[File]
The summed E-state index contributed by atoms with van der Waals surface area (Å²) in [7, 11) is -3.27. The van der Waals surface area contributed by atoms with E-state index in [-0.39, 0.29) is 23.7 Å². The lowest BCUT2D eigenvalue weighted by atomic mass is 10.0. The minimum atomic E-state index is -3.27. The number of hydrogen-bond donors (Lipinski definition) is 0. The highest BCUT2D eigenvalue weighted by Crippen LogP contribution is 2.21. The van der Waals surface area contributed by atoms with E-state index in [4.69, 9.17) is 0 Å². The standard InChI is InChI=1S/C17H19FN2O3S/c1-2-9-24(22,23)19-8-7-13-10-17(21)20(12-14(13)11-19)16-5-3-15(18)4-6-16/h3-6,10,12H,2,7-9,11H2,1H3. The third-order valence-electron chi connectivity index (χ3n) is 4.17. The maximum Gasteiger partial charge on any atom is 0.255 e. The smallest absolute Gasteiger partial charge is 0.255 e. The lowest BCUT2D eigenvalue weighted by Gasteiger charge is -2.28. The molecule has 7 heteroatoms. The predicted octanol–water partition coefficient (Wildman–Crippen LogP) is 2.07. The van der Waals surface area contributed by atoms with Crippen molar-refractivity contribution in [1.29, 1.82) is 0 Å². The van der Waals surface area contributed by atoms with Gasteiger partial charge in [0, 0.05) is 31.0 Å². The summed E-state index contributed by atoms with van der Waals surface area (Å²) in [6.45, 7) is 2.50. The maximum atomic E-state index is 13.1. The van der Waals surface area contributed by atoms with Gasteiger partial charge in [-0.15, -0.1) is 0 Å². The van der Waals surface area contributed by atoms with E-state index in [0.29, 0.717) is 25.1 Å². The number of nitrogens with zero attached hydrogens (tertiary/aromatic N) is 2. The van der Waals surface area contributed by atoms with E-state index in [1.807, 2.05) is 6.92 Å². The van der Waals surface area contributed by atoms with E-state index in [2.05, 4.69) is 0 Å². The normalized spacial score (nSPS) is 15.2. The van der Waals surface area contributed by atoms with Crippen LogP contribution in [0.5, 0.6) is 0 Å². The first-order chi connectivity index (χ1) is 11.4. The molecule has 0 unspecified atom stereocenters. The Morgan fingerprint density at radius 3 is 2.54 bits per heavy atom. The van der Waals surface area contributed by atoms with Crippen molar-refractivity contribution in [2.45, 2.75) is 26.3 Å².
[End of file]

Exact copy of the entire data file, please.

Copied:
The summed E-state index contributed by atoms with van der Waals surface area (Å²) in [7, 11) is -3.27. The van der Waals surface area contributed by atoms with E-state index in [-0.39, 0.29) is 23.7 Å². The lowest BCUT2D eigenvalue weighted by atomic mass is 10.0. The minimum atomic E-state index is -3.27. The number of hydrogen-bond donors (Lipinski definition) is 0. The highest BCUT2D eigenvalue weighted by Crippen LogP contribution is 2.21. The van der Waals surface area contributed by atoms with E-state index in [4.69, 9.17) is 0 Å². The standard InChI is InChI=1S/C17H19FN2O3S/c1-2-9-24(22,23)19-8-7-13-10-17(21)20(12-14(13)11-19)16-5-3-15(18)4-6-16/h3-6,10,12H,2,7-9,11H2,1H3. The third-order valence-electron chi connectivity index (χ3n) is 4.17. The maximum Gasteiger partial charge on any atom is 0.255 e. The smallest absolute Gasteiger partial charge is 0.255 e. The lowest BCUT2D eigenvalue weighted by Gasteiger charge is -2.28. The molecule has 7 heteroatoms. The predicted octanol–water partition coefficient (Wildman–Crippen LogP) is 2.07. The van der Waals surface area contributed by atoms with Crippen molar-refractivity contribution in [1.29, 1.82) is 0 Å². The van der Waals surface area contributed by atoms with Gasteiger partial charge in [0, 0.05) is 31.0 Å². The summed E-state index contributed by atoms with van der Waals surface area (Å²) in [6.45, 7) is 2.50. The maximum atomic E-state index is 13.1. The van der Waals surface area contributed by atoms with Gasteiger partial charge in [-0.15, -0.1) is 0 Å². The van der Waals surface area contributed by atoms with E-state index in [0.29, 0.717) is 25.1 Å². The number of nitrogens with zero attached hydrogens (tertiary/aromatic N) is 2. The van der Waals surface area contributed by atoms with E-state index in [1.807, 2.05) is 6.92 Å². The van der Waals surface area contributed by atoms with E-state index in [2.05, 4.69) is 0 Å². The normalized spacial score (nSPS) is 15.2. The van der Waals surface area contributed by atoms with Crippen LogP contribution in [0.5, 0.6) is 0 Å². The first-order chi connectivity index (χ1) is 11.4. The molecule has 0 unspecified atom stereocenters. The Morgan fingerprint density at radius 3 is 2.54 bits per heavy atom. The van der Waals surface area contributed by atoms with Crippen molar-refractivity contribution in [2.45, 2.75) is 26.3 Å².